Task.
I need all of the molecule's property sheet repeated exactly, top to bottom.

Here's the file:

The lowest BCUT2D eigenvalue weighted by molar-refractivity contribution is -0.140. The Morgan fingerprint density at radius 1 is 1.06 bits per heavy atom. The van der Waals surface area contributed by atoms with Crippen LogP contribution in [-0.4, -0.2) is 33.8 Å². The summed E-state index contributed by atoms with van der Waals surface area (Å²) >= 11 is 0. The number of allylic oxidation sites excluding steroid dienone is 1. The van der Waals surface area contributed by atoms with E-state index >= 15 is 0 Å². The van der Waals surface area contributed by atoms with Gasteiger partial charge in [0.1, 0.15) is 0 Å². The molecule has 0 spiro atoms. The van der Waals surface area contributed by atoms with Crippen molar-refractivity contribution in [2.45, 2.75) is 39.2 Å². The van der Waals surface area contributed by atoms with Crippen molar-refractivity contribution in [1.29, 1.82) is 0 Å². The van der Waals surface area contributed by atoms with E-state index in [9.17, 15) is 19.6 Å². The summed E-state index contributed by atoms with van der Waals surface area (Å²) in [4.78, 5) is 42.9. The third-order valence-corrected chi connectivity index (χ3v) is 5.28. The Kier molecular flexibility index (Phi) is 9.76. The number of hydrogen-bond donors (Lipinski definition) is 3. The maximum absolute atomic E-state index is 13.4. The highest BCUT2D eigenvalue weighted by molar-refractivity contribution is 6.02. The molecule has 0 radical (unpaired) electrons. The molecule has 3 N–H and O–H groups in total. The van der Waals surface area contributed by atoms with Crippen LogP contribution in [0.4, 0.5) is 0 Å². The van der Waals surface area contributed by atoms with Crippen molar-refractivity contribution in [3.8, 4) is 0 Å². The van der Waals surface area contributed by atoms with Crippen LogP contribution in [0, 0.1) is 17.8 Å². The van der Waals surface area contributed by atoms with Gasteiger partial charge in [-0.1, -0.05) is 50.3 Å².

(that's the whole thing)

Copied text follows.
The lowest BCUT2D eigenvalue weighted by molar-refractivity contribution is -0.140. The Morgan fingerprint density at radius 1 is 1.06 bits per heavy atom. The van der Waals surface area contributed by atoms with Crippen LogP contribution in [-0.4, -0.2) is 33.8 Å². The summed E-state index contributed by atoms with van der Waals surface area (Å²) >= 11 is 0. The number of allylic oxidation sites excluding steroid dienone is 1. The van der Waals surface area contributed by atoms with E-state index >= 15 is 0 Å². The van der Waals surface area contributed by atoms with Gasteiger partial charge in [0.1, 0.15) is 0 Å². The molecule has 0 spiro atoms. The van der Waals surface area contributed by atoms with Crippen molar-refractivity contribution in [2.45, 2.75) is 39.2 Å². The van der Waals surface area contributed by atoms with Crippen molar-refractivity contribution in [1.29, 1.82) is 0 Å². The van der Waals surface area contributed by atoms with E-state index in [9.17, 15) is 19.6 Å². The summed E-state index contributed by atoms with van der Waals surface area (Å²) in [4.78, 5) is 42.9. The third-order valence-corrected chi connectivity index (χ3v) is 5.28. The Kier molecular flexibility index (Phi) is 9.76. The number of hydrogen-bond donors (Lipinski definition) is 3. The maximum absolute atomic E-state index is 13.4. The highest BCUT2D eigenvalue weighted by molar-refractivity contribution is 6.02. The molecule has 0 radical (unpaired) electrons. The molecule has 3 N–H and O–H groups in total. The van der Waals surface area contributed by atoms with Crippen LogP contribution in [0.4, 0.5) is 0 Å². The van der Waals surface area contributed by atoms with Crippen molar-refractivity contribution in [3.8, 4) is 0 Å². The van der Waals surface area contributed by atoms with Crippen LogP contribution in [0, 0.1) is 17.8 Å². The van der Waals surface area contributed by atoms with Gasteiger partial charge in [-0.1, -0.05) is 50.3 Å².